Can optical computing be next?
I have been saying for years that optical computing will be the next revolutionary breakthrough. I’m glad it’s starting to happen. Amazing times we live in. Amazing times.
And I’m feeling a little bad that absolutely none of the amazingness is my doing. I’m just along for the ride, you know?
Well, the world needs ditch diggers, too.
I don’t see how a single photon can be detected in more than one pixel of the camera. I wonder if they actually mean “light level so low that only one photon at a time goes through the stencil”?
If only I could be so socially useful. Unfortunately, I work in health care.
If you read the article that does indeed seem to be what they’re saying.
Sounds like the Tabernacle From **Zardoz ** is getting close now.
So that’s how THESE work!
Now we can all finally have set just like this, in our own home theatre.
It would be cool if the first such image was from the beginning of the Bible’s book of Genesis. Either that, or “Sic Luceat Lux” (“let the light shine”), with or without the “Tree of Life” illustration.
That’s why I’m glad my job is manually masterbating pigs for artificial insemination.
Unfortunately, the encoded information was lost when a careless research assistant accidentally used the same photon to record “Oprah.”
I think it should be a picture of a Fiat belonging to someone named Luke.
Then you could call it Luke’s Fiat
Imagine encoding the Library of Congress or something on it, and then losing it…
"Dammit, it was right here in the chamber! Wait a minute… did anyone else see anything fluoresce?
'Course y’all realize this amazing new technology will probably mainly be used to store even-vaster amounts of porn.
It looks as though this is some kind of play on the double-slit experiment, where a single photon behaves as if it passed through both slits at the same time.
But I don’t see how a multi-pixel image like this can be discerned from a single photon - photons are quantized, aren’t they? Doesn’t this sound like it violates imformation/compression theory?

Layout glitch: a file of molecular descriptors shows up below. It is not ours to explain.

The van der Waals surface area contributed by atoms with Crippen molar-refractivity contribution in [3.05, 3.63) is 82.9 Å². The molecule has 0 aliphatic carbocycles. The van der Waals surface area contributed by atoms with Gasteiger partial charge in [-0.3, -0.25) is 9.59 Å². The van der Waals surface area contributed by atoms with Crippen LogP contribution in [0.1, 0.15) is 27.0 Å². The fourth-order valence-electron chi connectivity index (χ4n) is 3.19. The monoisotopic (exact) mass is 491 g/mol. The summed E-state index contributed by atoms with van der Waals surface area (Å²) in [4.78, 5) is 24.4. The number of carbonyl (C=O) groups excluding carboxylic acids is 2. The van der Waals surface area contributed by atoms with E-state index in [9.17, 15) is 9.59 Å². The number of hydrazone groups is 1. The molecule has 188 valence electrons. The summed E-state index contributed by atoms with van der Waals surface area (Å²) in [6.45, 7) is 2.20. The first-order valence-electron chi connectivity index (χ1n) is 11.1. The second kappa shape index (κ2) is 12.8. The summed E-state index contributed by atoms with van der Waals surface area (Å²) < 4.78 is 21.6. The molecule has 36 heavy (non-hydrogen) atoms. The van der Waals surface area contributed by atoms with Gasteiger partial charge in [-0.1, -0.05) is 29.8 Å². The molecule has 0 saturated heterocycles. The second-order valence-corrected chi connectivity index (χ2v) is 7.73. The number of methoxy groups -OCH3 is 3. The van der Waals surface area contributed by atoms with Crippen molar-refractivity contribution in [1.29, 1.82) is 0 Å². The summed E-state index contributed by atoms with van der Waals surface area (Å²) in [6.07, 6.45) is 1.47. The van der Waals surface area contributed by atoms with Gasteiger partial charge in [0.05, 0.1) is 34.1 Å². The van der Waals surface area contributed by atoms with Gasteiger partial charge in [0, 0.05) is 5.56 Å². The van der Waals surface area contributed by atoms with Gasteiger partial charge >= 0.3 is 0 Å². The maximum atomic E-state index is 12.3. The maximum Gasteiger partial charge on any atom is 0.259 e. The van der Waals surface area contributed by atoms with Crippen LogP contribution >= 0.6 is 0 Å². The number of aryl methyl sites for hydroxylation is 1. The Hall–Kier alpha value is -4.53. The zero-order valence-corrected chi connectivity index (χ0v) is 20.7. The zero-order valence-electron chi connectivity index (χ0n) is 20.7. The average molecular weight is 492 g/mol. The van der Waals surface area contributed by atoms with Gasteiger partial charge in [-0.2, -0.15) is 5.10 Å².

Indeed. I suspect that the journalist didn’t fully understand and messed up in his explanation. From what I’ve read about photon-based data storage, a photon serves as a replacement for a bit. So their 4" cell is probably a 100-photonbit write-only (?) memory chip that they used as a black and white bitmap.
Though from the image in the article it seems like they’ve got some spots hotter than others. So maybe my understanding is wrong, or there are actually multiple photons in some squares? Certainly in the electricity word, you have to set that a certain range of charge is zero and another range is one.
Ah, reading it again, I think I understand. He only shot a single photon, but that’s per pulse. It’s probably like drawing to a CTR, I think. For each pulse it aims at a different square in the cell, sending a single photon into it. So you might aim at the top left corner, shoot a pulse, aim one to right, shoot, one to the right, shoot, etc. And then depending on how much of the photon was blocked, it will have more “charge” in it’s cell.
To be honest, it sounds like the article might be conflating several different emerging technologies - single pixel cameras, single photon sensors (or single electron memories), and optical buffering, only the latter of which seems to be the real subject of the research
CEO of Seagate Technologies: